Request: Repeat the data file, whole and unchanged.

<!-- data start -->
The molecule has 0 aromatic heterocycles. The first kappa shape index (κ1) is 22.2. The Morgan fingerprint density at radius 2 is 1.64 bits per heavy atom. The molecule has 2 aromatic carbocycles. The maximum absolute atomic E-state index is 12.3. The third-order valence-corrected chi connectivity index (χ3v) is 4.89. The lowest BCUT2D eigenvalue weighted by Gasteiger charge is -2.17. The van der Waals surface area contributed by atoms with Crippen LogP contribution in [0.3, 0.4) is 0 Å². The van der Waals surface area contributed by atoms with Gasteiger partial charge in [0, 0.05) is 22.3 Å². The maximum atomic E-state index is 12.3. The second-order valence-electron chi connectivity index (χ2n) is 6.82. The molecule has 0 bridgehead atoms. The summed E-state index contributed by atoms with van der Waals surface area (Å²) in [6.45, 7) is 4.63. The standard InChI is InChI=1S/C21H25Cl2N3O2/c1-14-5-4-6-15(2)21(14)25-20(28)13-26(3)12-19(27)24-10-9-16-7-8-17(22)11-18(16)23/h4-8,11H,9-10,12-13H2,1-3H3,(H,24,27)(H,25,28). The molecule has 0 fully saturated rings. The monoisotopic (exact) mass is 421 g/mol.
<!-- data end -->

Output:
The molecule has 0 aromatic heterocycles. The first kappa shape index (κ1) is 22.2. The Morgan fingerprint density at radius 2 is 1.64 bits per heavy atom. The molecule has 2 aromatic carbocycles. The maximum absolute atomic E-state index is 12.3. The third-order valence-corrected chi connectivity index (χ3v) is 4.89. The lowest BCUT2D eigenvalue weighted by Gasteiger charge is -2.17. The van der Waals surface area contributed by atoms with Crippen LogP contribution in [0.3, 0.4) is 0 Å². The van der Waals surface area contributed by atoms with Gasteiger partial charge in [0, 0.05) is 22.3 Å². The maximum atomic E-state index is 12.3. The second-order valence-electron chi connectivity index (χ2n) is 6.82. The molecule has 0 bridgehead atoms. The summed E-state index contributed by atoms with van der Waals surface area (Å²) in [6.45, 7) is 4.63. The standard InChI is InChI=1S/C21H25Cl2N3O2/c1-14-5-4-6-15(2)21(14)25-20(28)13-26(3)12-19(27)24-10-9-16-7-8-17(22)11-18(16)23/h4-8,11H,9-10,12-13H2,1-3H3,(H,24,27)(H,25,28). The molecule has 0 fully saturated rings. The monoisotopic (exact) mass is 421 g/mol.